With its pristine beaches and rich history, it’s little wonder that Oahu is the most populous island in Hawaii. With its distinctive diamond shape, it can easily be thought of as a jewel in the Pacific Ocean.
Perhaps that glittering visage is what made it the first Hawaiian island spotted by Captain James Cook and his crew on the HMS Resolution in 1778. However Europeans didn’t set foot on the island until fellow Brit Captain Charles Clerke helmed the same ship a year later.
The most well known location in Oahu is Hawaii’s capital city, Honolulu. It is regarded as Oahu’s cultural hub, with its historic buildings, museums, and art galleries. Its Iolani Palace is the only royal palace in the United States, while the Hawaii State Art Museum shows a stunning collection of local arts and crafts. These activities might keep tourists occupied during the day, but it’s once night falls that Honolulu really comes alive. Jazz clubs and wine bars sit alongside the bustling excitement of the Chinatown marketplace.
Rivaling Honolulu’s reputation is Waikiki, a beach side playground home to luxurious hotels, shopping districts, and of course, the sparkling beach which shares its name. This break is particularly popular with families and novice surfers, as the waters are calmer than many Hawaiian locales. That also makes it perfect for sailing catamarans or trying your hand at outrigger canoe surfing or the emerging sport of stand up paddle. Flat waters are ideal for this new leisure activity which sees participants using a paddle to maneuver a surf board.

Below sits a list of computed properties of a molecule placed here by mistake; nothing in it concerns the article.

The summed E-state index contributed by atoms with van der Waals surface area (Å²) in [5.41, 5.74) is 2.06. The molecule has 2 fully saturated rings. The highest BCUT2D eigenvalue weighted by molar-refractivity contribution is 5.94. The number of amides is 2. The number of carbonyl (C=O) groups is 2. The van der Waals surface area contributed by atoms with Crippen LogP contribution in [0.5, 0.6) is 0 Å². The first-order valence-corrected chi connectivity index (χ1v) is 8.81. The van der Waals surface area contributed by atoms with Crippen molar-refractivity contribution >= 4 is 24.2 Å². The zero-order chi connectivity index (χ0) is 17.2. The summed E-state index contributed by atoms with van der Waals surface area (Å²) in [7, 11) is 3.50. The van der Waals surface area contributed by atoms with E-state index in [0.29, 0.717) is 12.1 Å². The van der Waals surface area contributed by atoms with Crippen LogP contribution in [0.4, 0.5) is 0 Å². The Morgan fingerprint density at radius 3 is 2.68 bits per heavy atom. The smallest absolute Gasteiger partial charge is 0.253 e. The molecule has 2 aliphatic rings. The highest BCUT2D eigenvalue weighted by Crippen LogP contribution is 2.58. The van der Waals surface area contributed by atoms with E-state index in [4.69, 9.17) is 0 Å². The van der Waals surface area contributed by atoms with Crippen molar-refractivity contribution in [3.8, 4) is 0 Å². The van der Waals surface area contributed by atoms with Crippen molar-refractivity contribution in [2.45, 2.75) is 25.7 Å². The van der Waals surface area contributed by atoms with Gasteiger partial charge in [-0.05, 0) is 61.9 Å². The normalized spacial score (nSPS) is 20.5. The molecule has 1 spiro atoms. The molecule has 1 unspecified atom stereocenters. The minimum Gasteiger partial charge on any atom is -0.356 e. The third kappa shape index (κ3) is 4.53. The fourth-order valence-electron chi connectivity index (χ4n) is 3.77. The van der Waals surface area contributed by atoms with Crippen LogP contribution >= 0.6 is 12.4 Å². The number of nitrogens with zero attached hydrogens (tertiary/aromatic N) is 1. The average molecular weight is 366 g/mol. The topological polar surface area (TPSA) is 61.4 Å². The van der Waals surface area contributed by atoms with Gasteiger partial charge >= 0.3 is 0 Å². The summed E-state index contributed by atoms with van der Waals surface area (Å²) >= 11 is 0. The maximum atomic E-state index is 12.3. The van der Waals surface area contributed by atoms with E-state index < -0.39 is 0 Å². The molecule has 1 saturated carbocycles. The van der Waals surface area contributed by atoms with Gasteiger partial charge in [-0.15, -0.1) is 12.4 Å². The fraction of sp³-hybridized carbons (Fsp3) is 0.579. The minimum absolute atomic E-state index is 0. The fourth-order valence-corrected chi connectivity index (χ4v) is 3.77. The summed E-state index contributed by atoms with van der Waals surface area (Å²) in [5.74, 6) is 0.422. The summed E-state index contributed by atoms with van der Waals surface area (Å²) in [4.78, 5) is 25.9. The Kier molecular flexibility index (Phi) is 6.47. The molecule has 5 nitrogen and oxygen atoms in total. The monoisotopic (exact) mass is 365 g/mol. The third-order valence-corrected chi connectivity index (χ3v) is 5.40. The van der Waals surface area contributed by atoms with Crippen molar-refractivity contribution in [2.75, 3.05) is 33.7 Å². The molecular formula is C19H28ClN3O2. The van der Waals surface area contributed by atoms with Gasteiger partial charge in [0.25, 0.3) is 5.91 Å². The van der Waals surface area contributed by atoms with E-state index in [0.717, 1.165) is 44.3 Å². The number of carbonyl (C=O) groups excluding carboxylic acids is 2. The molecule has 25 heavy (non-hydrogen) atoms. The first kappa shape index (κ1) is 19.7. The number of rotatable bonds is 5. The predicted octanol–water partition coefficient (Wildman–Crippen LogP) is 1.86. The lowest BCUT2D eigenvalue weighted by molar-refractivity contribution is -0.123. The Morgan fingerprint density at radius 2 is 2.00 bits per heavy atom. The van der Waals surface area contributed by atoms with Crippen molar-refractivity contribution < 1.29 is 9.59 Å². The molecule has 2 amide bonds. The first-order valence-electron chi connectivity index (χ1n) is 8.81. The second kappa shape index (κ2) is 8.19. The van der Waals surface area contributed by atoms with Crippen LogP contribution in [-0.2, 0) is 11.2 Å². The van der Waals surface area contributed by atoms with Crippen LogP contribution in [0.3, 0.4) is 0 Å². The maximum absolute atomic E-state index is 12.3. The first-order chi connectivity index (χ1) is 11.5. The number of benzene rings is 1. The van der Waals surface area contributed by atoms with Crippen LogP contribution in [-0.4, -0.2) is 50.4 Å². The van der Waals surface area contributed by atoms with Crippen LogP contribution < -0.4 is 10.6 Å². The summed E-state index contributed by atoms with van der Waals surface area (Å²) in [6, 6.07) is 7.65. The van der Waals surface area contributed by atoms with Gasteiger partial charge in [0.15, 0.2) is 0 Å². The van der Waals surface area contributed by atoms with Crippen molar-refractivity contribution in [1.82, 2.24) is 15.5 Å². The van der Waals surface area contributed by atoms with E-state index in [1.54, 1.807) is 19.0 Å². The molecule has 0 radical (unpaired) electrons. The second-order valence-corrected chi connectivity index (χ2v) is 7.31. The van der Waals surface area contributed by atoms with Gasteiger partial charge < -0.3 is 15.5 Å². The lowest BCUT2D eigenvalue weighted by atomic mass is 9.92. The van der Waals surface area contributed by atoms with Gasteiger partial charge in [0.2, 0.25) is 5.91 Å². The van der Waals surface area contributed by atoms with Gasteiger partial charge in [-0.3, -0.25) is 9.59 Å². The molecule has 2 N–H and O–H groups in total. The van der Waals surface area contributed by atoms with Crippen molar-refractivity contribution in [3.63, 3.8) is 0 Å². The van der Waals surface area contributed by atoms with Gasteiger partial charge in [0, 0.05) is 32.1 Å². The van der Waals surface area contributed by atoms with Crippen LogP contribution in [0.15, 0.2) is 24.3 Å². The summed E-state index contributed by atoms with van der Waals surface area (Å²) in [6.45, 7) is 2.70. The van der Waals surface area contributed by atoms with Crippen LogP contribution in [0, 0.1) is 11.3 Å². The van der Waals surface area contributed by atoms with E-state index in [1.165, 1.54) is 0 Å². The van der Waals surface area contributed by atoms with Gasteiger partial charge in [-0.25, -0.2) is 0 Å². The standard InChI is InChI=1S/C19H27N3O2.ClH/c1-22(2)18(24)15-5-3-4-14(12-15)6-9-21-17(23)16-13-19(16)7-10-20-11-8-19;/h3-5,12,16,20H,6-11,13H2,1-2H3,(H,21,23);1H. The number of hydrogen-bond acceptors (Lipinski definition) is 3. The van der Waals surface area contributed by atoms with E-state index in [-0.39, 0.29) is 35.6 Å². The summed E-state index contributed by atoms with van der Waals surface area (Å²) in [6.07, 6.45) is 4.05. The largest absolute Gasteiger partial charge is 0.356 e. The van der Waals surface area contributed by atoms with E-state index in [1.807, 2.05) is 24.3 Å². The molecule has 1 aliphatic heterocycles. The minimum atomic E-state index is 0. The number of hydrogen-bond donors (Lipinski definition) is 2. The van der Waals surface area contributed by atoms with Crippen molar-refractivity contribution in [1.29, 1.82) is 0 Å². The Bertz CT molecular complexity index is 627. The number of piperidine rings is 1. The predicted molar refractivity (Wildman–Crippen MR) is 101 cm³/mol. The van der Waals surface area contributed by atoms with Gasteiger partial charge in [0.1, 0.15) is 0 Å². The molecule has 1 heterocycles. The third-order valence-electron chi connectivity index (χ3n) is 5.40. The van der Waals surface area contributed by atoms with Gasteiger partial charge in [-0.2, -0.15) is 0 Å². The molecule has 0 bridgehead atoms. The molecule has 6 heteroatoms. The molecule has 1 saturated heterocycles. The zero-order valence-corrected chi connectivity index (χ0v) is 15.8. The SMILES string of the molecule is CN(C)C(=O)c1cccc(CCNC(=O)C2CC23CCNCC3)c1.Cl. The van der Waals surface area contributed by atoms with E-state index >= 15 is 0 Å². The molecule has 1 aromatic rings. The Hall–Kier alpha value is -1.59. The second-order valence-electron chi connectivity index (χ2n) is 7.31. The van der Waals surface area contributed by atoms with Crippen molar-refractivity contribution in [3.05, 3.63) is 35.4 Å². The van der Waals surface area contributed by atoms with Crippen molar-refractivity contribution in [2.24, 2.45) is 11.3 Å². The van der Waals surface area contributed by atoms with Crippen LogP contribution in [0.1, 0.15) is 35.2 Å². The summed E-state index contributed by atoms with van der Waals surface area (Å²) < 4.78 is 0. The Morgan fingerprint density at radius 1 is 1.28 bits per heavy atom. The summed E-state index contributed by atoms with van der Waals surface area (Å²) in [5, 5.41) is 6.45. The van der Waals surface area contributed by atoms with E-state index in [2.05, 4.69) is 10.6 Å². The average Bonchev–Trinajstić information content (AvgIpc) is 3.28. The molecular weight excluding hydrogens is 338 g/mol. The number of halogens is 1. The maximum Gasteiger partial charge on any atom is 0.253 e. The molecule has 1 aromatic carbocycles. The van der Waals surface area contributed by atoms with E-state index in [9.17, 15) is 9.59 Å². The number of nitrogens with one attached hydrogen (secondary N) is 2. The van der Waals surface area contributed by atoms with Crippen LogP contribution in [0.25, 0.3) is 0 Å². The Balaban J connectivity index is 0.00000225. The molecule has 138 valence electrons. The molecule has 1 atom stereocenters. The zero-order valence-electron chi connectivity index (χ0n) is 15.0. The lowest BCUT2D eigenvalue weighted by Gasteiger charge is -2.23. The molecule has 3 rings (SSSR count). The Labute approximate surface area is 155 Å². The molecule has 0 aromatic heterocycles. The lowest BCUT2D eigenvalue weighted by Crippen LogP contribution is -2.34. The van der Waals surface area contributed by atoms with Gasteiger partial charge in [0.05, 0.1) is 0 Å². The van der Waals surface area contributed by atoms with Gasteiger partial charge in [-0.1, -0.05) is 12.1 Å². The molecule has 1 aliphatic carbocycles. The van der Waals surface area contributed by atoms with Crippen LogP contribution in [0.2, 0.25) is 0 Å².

However, you’ll miss much of Oahu’s charms if you stick to the traditional tourist spots. The North Shore enjoys life at a quieter pace with its quaint shops and cafes. Seasoned surfers will find the big waves they’ve hoped for at Waimea Bay and the Banzai Pipeline.
History buffs will want to visit Pearl Harbor, the site the Japanese suddenly attacked in the opening battle of the Second World War. Today this harbor on Oahu’s North Shore has several attractions remembering this key moment in America’s history, including the USS Arizona, and the Pacific Aviation Museum.
Tourists are invited to swim with green sea turtles and dolphins in the waters of the Leeward Coast. Wild Side Specialty Tours introduces travelers to curious spinner, bottlenose, and rough-toothed dolphins who are always happy to make new friends. From there it’s on to the coral reefs to meet the region’s giant turtles and tropical fish.
Oahu is known as The Gathering Place, and that’s exactly what locals and residents do during the island’s many festivals. Dance, arts and crafts, and parades celebrate the capital city and its way of life each March at the Honolulu Festival. Hula dancing takes center stage at the Annual Prince Lot Hula festival, held at the Moanalua Gardens in Honolulu each July. Traditional music is showcased at the Annual Ukele Festival in July and the Annual Hawaiian Slack Key Guitar Festival each August. And don’t miss the surfing, swimming, and other water sports at Duke’s OceanFest later that month.
Of course, you don’t need a festival to enjoy Oahu. This island paradise turns on its tropical charms at any time of year.